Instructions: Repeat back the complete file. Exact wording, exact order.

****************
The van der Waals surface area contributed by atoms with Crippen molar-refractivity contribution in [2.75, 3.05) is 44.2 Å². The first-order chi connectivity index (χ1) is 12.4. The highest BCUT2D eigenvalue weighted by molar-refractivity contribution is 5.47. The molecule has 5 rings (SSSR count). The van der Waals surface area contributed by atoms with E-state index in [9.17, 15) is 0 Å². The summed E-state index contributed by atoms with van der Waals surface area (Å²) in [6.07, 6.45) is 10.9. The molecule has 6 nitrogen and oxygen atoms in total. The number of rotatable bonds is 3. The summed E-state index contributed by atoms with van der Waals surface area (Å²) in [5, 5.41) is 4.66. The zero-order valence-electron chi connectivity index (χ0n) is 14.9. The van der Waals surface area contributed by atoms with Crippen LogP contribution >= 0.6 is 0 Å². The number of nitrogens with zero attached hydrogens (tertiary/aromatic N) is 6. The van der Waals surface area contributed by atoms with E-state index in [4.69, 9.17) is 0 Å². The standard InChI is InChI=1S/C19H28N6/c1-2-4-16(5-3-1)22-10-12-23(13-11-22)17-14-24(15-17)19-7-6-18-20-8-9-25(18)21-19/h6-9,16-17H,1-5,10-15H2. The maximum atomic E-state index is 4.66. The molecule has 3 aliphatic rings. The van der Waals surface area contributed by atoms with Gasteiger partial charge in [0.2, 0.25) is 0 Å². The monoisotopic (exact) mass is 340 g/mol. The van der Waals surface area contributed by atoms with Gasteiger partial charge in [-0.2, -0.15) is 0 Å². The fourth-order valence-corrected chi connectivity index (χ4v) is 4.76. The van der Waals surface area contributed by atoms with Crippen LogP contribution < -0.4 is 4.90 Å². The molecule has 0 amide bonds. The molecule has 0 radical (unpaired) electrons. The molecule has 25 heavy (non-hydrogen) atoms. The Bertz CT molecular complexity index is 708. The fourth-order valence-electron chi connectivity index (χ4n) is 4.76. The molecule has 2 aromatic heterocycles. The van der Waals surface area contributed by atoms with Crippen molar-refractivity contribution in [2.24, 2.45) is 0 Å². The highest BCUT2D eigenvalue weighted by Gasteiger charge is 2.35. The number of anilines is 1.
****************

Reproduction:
The van der Waals surface area contributed by atoms with Crippen molar-refractivity contribution in [2.75, 3.05) is 44.2 Å². The first-order chi connectivity index (χ1) is 12.4. The highest BCUT2D eigenvalue weighted by molar-refractivity contribution is 5.47. The molecule has 5 rings (SSSR count). The van der Waals surface area contributed by atoms with E-state index in [9.17, 15) is 0 Å². The summed E-state index contributed by atoms with van der Waals surface area (Å²) in [6.07, 6.45) is 10.9. The molecule has 6 nitrogen and oxygen atoms in total. The number of rotatable bonds is 3. The summed E-state index contributed by atoms with van der Waals surface area (Å²) in [5, 5.41) is 4.66. The zero-order valence-electron chi connectivity index (χ0n) is 14.9. The van der Waals surface area contributed by atoms with Crippen LogP contribution >= 0.6 is 0 Å². The number of nitrogens with zero attached hydrogens (tertiary/aromatic N) is 6. The van der Waals surface area contributed by atoms with E-state index in [4.69, 9.17) is 0 Å². The standard InChI is InChI=1S/C19H28N6/c1-2-4-16(5-3-1)22-10-12-23(13-11-22)17-14-24(15-17)19-7-6-18-20-8-9-25(18)21-19/h6-9,16-17H,1-5,10-15H2. The maximum atomic E-state index is 4.66. The molecule has 3 aliphatic rings. The van der Waals surface area contributed by atoms with Gasteiger partial charge in [0.2, 0.25) is 0 Å². The monoisotopic (exact) mass is 340 g/mol. The van der Waals surface area contributed by atoms with Gasteiger partial charge in [-0.2, -0.15) is 0 Å². The fourth-order valence-corrected chi connectivity index (χ4v) is 4.76. The van der Waals surface area contributed by atoms with Crippen LogP contribution < -0.4 is 4.90 Å². The molecule has 0 amide bonds. The molecule has 0 radical (unpaired) electrons. The molecule has 25 heavy (non-hydrogen) atoms. The Bertz CT molecular complexity index is 708. The fourth-order valence-electron chi connectivity index (χ4n) is 4.76. The molecule has 2 aromatic heterocycles. The van der Waals surface area contributed by atoms with Crippen molar-refractivity contribution in [2.24, 2.45) is 0 Å². The highest BCUT2D eigenvalue weighted by Gasteiger charge is 2.35. The number of anilines is 1.